It was a story with a headline that didn't promise much excitement: "Bloomberg is Quietly Ending a Charitable Program," announced the Times.
The news was that Mayor Michael Bloomberg is going to stop his practice of giving tens of millions of dollars a year to the Carnegie Corporation, which spread it out in sort-of-anonymous donations to small city community and cultural organizations. The mayor has spent nearly $200 million on the program since he took office.
Now, the spigot is being turned off. Sorry, local museums, small theaters, neighborhood support groups. Would you like to sign up for a Bloomberg-funded program on how to improve your fund-raising techniques?
Bloomberg has always used his staggering wealth to win friends for his political career. Opponents have complained, cynics had joked. But for the most part, New Yorkers saw it as a pleasant side benefit to his mayoralty. What should we make of the change?
The first obvious question is whether Bloomberg, having gotten one more term as mayor than the law actually allowed last November, has lost interest in the city now that it has no more electoral triumphs to offer.
If so, we're offended. Although you have to give New York credit - when we got bought, we didn't come cheap.
Maybe there was a larger plan. Bloomberg-watchers couldn't have missed the remark, buried in the middle of the Times story by Michael Barbaro, that the mayor was planning to put greater charitable emphasis on the "needs of the United States."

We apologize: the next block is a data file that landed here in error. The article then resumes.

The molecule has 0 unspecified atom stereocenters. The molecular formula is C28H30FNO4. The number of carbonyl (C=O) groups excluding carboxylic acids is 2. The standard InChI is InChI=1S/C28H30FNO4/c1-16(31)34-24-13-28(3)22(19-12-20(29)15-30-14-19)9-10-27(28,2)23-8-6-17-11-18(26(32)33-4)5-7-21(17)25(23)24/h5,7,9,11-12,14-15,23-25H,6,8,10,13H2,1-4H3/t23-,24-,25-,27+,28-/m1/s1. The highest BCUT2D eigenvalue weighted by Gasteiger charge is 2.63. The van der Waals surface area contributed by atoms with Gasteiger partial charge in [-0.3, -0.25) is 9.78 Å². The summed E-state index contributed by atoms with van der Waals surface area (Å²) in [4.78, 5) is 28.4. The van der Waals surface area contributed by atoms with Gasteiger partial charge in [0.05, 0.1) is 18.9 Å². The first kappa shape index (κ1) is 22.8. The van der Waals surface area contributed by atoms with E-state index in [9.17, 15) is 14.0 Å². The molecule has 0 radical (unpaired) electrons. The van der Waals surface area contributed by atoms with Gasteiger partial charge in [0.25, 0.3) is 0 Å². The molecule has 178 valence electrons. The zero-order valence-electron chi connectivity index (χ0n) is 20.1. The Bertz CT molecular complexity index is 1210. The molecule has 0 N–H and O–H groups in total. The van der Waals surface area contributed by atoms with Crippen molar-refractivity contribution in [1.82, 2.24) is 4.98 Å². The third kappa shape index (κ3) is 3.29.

Is he running for president in 2012?
The shift in charitable giving follows a recent announcement that Kevin Sheekey, Bloomberg's longtime deputy and political alter ego, was leaving the administration to go to work for Bloomberg LP - the place from which the mayor came and will presumably return when he leaves office. (Howard Wolfson, the political consultant who worked on both the last mayoral campaign and Hillary Clinton's presidential run, has taken his place as deputy mayor.)
As far as we're concerned, it doesn't necessarily matter. Neither option feels like good news for the city. If the mayor, having won what he can win, is simply embarking on a slow, four-year retreat to the private world that's bad. We want him on the job, hungry, avid, focused, until the bitter end.
A presidential campaign just means a faster shift of attention. Bloomberg thought seriously about it last time around. Sheekey pushed the idea hard. In the end, the mayor gave it up, reasonably, because there wasn't a chance. The nation wasn't yearning for a third party non-crazy version of Ross Perot, offering an alternative to the status quo. They already had Mr. Change on the Democratic side and Mr. Maverick on the Republican.
As of right now, 2012 looks different. Maybe we'll have the President versus a Tea Party favorite - Mr. Inside vs. Ms. Off the Wall. There would certainly be more room for a truth-telling anti-deficit businessman with a liberal social profile and a national political name.
(Bloomberg wasted little time in throwing Obama under the bus on the question of a 9/11 terror trial in New York City. After initially praising and encouraging the idea, the mayor did a 180 and began musing about the virtues of a military base for the trial.)
Whether Michael Bloomberg has the message or charisma to pull off a credible presidential run is a question for another day.
For now, our major interest should be what it means for the city. The Bloomberg money is flowing elsewhere. (Regional dance troupes in swing states must already be on the phone.) Is the Bloomberg interest going to follow? If Mike has serious national ambitions, he's going to have to spend a whole lot more time worrying about the national budget crisis, instead of the city's.
Color me selfish, but I'm concerned.